What to do with old sewing machines is a question that many longtime sewists eventually encounter.

Maybe over the years you’ve inherited one too many sewing machines, or you’re downsizing and can’t take them all with you.

Whatever your situation, in this article you’ll get ideas on how to:

  • Recycle old sewing machines
  • Find a new home for an old, pre-loved sewing machine
  • Dispose of a non-working sewing machine correctly

RELATED: Why is My Sewing Machine Skipping Stitches?


Recycle Old Sewing Machines by Giving Them Away

Personally, I think the very best thing you can do with an old sewing machine is to give it away. That way, someone else, at the very least, has a new tool in their toolbox. And, you get Warm Fuzzies™️.

With hope, though (and maybe this is just me being Pollyanna-ish), they gain a tool AND a passion for sewing, just like you and I.

Consider the following places, people, and organizations, in no particular order, when re-homing a sewing machine:

  • Thrift store: Goodwill, St. Vincent de Paul, Salvation Army, etc.
  • Makerspace: A facility with tools — for example, bandsaws, casting furnaces, and 3-D printers — that any member can use. My local makerspace, the Milwaukee Makerspace, has sewing machines.
  • Public and private schools: Maybe there’s a club or class that needs a machine. Related: If there’s a uni/tech school in your ‘hood with a fashion department, they might be interested.
  • Theater: Theater productions need costumes, and costumes are made on sewing machines. Don’t forget about school theater and park and recreation theater programs.
  • Camp: Is there a day camp or sleepaway camp nearby? Sewing is a fun programming opportunity.
  • Scouts: Sewing is a life skill for girls AND boys.
  • 4-H: See above, RE: Scouts!
  • House of worship: I don’t know about you, but I feel like there’s a lot of fabric at houses of worship. I’m Catholic, and every church I’ve ever visited always has banners, robes, and table runners EVERYWHERE. What I’m saying is that there are lots of opportunities for sewing machine use in a house of worship. Lots of hemming.
  • Library: I’ve heard of libraries that have sewing machines available for checkout.
  • Creative reuse center: Basically a thrift store for crafting items.
  • Shelter: For people experiencing homeless, escaping violence, working on recovery, and more. Sewing is a great way to keep your mind off tough stuff, as least for a little while.
  • Refugees: A woman I met at Camp Workroom Social collected sewing machines for refugees from Afghanistan!
  • Ronald McDonald House: Ronald McDonald House provides low-or-no-cost accommodations for families of seriously ill children who have long stays at hospitals. Again, sewing is a wonderful diversion in trying times.
  • College dorm or Greek house: I could see a sewing machine in a common area being a lot of fun. Or, maybe a machine could be checked out by students.
  • Buy Nothing Project/freegan/freecycle/gift economy/stooping: These are people actively on the hunt for free stuff. For example, you could post in a Buy Nothing group that you’re giving away a sewing machine. A neighbor takes it off your hands, and you get to know your neighbor better. It’s part community building, part sustainable living, part garbage picking, part rejection of capitalism. But loosely organized.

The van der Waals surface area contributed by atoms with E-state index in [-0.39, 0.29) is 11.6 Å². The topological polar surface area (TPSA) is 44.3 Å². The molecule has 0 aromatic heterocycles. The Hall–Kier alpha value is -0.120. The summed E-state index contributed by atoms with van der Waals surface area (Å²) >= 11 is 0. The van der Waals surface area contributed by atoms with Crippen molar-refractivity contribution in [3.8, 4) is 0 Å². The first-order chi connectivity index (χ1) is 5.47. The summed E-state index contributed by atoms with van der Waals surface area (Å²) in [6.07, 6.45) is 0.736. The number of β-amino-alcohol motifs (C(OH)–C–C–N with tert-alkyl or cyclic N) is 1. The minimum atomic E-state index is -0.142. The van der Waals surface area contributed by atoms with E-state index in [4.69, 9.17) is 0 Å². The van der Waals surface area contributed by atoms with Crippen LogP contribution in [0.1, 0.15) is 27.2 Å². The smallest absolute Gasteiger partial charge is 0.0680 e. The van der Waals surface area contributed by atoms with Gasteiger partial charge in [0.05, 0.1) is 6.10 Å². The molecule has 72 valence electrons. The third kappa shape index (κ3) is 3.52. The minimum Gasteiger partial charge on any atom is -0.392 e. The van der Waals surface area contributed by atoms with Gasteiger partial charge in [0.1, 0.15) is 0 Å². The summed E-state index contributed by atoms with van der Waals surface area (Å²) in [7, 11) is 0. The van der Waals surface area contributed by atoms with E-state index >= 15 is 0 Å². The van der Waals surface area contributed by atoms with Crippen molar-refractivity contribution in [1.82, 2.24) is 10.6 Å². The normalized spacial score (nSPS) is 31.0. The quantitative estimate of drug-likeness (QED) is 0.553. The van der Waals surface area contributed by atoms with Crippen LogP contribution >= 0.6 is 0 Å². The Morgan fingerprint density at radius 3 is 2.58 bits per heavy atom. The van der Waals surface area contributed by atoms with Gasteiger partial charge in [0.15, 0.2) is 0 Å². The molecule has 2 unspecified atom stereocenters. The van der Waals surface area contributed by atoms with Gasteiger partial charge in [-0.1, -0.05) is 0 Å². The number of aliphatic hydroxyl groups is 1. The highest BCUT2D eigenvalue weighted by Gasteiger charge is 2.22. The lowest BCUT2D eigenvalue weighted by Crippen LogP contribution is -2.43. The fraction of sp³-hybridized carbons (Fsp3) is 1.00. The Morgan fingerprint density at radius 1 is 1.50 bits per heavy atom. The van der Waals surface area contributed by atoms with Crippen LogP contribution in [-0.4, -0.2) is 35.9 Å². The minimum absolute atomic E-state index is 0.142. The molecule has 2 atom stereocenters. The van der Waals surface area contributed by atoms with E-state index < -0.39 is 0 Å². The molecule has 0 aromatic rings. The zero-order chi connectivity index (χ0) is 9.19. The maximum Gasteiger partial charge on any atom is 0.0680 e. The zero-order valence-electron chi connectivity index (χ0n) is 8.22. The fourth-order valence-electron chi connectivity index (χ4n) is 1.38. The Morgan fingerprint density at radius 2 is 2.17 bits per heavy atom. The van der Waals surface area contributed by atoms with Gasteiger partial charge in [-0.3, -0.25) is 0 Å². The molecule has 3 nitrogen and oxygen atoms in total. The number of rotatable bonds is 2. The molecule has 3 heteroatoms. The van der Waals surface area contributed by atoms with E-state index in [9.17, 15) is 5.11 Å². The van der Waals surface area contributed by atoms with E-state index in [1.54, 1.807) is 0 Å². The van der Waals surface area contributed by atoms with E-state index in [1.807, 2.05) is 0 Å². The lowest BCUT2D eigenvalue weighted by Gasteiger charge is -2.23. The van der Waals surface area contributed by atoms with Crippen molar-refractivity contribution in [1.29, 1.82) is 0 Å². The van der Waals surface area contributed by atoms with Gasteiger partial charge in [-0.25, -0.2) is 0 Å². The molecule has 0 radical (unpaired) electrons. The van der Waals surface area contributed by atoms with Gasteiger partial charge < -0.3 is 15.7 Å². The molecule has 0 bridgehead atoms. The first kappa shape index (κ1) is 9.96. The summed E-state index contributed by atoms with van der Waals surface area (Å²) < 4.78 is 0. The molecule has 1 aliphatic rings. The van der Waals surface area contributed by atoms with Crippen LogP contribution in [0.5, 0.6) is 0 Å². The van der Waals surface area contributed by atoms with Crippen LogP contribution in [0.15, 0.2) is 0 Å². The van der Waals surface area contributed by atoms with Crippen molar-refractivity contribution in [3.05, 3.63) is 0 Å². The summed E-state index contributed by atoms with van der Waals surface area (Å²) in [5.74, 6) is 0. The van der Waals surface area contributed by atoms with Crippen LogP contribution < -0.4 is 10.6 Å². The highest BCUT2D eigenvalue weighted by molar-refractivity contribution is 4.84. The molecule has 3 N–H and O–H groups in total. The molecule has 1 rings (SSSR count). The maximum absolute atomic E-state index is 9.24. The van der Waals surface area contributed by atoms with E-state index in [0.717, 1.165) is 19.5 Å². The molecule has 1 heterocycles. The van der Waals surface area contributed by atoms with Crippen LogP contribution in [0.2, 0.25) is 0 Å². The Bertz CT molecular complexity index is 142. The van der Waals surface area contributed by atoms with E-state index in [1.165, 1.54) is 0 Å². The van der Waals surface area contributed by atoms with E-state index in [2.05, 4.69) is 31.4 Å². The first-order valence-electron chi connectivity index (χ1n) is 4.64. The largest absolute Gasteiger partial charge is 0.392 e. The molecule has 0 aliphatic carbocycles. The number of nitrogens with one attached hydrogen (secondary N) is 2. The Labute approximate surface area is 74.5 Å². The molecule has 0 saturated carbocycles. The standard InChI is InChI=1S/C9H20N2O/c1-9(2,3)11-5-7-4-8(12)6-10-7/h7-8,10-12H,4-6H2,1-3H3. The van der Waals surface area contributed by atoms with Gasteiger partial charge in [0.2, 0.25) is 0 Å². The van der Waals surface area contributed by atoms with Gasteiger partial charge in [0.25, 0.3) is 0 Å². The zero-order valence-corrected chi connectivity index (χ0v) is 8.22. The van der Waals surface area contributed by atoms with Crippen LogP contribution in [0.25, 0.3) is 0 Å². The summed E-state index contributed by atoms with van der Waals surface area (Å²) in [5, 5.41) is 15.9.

• Habitat for Humanity Restore: They sell appliances, too.
  • YMCA: The Y doesn’t need FEWER activities.
  • Park and recreation department: Some park and rec departments offer sewing classes.
  • Easter Seals or other organizations that support people with disabilities: For activity programming.
  • Military veterans support organizations: More activity programming.
  • Hospital/hospice: Sometimes health-related stays are boring. Sewing is not boring.
  • Senior center: Still more activity programming.
  • Prison/correctional facility: Incarceration is (probably) often boring. Sewing is not boring. Plus, it’s a legit employable skill one could use after prison.
  • The Sewing Machine Project: This nonprofit collects donated sewing machines and places them in the hands of people whose lives can be changed by these creative tools.
  • Local sewing guild: Maybe the best place to go for donation suggestions.

Also: Many of these organizations might not *need* a sewing machine for stitching per se, but they could be interested in selling a sewing machine to raise funds. For example, many churches have an annual rummage sale.

Finally, before you recycle your sewing machine by giving it away, please clean it and collect all its accessories (see next section).


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How to Sell an Old Sewing Machine

Let’s say your old sewing machine is in working order. If you don’t want to give it up without getting back a bit of green, here’s how you might go about selling it.

1.) Clean it up.

Remove fabric fuzz and oil/grease appropriately. Don’t pass along a dirty machine.

2.) Gather all the parts.

Feet, tools, bobbins, etc. Reference the manual to make sure everything is accounted for. (If you don’t have all the accessories, be a nice human and say so in the listing).) Speaking of manuals…

3.) Find the manual.

The original manual is best, natch, but you can find many manuals on the internet as PDFs. (I printed off the PDF of my vintage Singer manual and got it spiral bound at a print shop.) I guess you could leave it to the buyer to find the manual, but I think having it as part of the package makes it more attractive to shoppers. I say, go the extra mile and print the PDF manual.

4.) Take photos.